I never let my cats near my chickens until the chickens were adult size. Their size alone seems to do the trick for my cats, but honestly, it all depends on your cat's prey drive. If your cat has a high prey drive, the chickens may never be safe. My cat with the highest prey drive does stare at my chickens from a distance, but for some reason never really tries to get them. Mine are all standard size, though, and I would never, ever trust my cats around bantams, so bantams are out for me. And just because none of my cats have gotten any chickens yet doesn't mean they won't ever, know what I mean? When I decided to free range, I accepted the risks that come along with it, whether that means hawks, foxes, or my own cats and dog. Just keep doing what you're doing now- don't trust her around them while they are so small, and any time you do see her stalking them, let her know you won't tolerate it- squirt her, yell at her, shake a can of pennies, etc. I guess the long and the short of it is, there are no guarantees she'll leave them alone.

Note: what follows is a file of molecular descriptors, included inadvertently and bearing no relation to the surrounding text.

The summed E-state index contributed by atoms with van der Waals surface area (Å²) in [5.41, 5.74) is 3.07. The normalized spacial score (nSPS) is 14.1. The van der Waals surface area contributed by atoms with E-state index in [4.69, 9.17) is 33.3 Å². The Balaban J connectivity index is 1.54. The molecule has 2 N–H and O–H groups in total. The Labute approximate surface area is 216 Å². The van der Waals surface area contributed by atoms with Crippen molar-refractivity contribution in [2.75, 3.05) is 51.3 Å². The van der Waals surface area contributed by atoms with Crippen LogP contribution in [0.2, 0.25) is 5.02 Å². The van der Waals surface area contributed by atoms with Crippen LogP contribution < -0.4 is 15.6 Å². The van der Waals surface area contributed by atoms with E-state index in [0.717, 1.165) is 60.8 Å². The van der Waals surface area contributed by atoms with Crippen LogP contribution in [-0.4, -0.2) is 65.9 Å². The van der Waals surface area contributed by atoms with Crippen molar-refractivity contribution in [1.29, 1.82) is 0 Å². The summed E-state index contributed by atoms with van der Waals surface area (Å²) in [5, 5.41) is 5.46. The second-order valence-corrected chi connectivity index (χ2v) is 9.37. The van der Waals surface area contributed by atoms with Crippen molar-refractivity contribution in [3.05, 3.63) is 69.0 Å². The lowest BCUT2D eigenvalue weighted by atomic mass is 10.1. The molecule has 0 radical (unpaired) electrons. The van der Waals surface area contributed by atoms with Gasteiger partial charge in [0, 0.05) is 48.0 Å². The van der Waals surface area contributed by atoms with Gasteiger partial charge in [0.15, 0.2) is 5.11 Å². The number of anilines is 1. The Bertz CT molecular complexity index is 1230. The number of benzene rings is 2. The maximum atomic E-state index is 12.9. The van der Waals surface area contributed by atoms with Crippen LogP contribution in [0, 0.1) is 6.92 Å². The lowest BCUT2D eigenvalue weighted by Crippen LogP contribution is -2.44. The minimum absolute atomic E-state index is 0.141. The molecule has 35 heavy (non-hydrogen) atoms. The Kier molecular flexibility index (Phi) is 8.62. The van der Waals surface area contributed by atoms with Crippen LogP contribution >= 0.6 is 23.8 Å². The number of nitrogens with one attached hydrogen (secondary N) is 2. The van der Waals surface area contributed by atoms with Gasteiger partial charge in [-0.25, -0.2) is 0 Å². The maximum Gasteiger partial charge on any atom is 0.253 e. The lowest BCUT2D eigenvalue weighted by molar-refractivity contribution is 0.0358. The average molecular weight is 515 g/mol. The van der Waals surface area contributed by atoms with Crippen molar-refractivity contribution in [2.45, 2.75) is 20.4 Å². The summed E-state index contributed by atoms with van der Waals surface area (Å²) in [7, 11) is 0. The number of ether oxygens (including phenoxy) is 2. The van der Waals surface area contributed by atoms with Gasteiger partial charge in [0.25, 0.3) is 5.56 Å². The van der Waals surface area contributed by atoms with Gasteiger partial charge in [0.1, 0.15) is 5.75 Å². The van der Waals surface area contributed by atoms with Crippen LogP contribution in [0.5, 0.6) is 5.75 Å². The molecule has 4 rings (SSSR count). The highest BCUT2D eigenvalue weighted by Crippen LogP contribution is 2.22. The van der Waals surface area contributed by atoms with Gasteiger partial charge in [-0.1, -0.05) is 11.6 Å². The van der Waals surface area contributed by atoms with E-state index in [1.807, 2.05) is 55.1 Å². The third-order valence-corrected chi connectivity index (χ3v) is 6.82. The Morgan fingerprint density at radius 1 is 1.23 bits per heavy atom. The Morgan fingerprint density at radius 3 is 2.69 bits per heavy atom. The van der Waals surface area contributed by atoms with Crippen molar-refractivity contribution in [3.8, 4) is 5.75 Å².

4. berkeleysprings

    berkeleysprings Chillin' With My Peeps

    our chickens chase cats , we have 2 cats they stay clear my chickens also my chickens chase tree rats to
     
  5. Magenta_Chick

    Magenta_Chick Out Of The Brooder

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    Apr 2, 2011
    Georgia
    I have 8 BO chicks and 3 cats.

    I dont leave them alone with the chicks. One afternoon we were all out on the porch, and I dozed off. I woke up and freaked out because my yellow tabby, 'Pip' had gotten into the brooder. Fully prepared to beat the slop out of him for eating my birds, I ran over to the brooder to find him curled up asleep under their heat light and all 8 of the cuddled up with him. He lives the chicks..... but I still dont leave him alone with them, and I wouldnt trust the other two with the chicks as far as I can throw them!

    Each case is different.
     
  6. MaryFrances

    MaryFrances Out Of The Brooder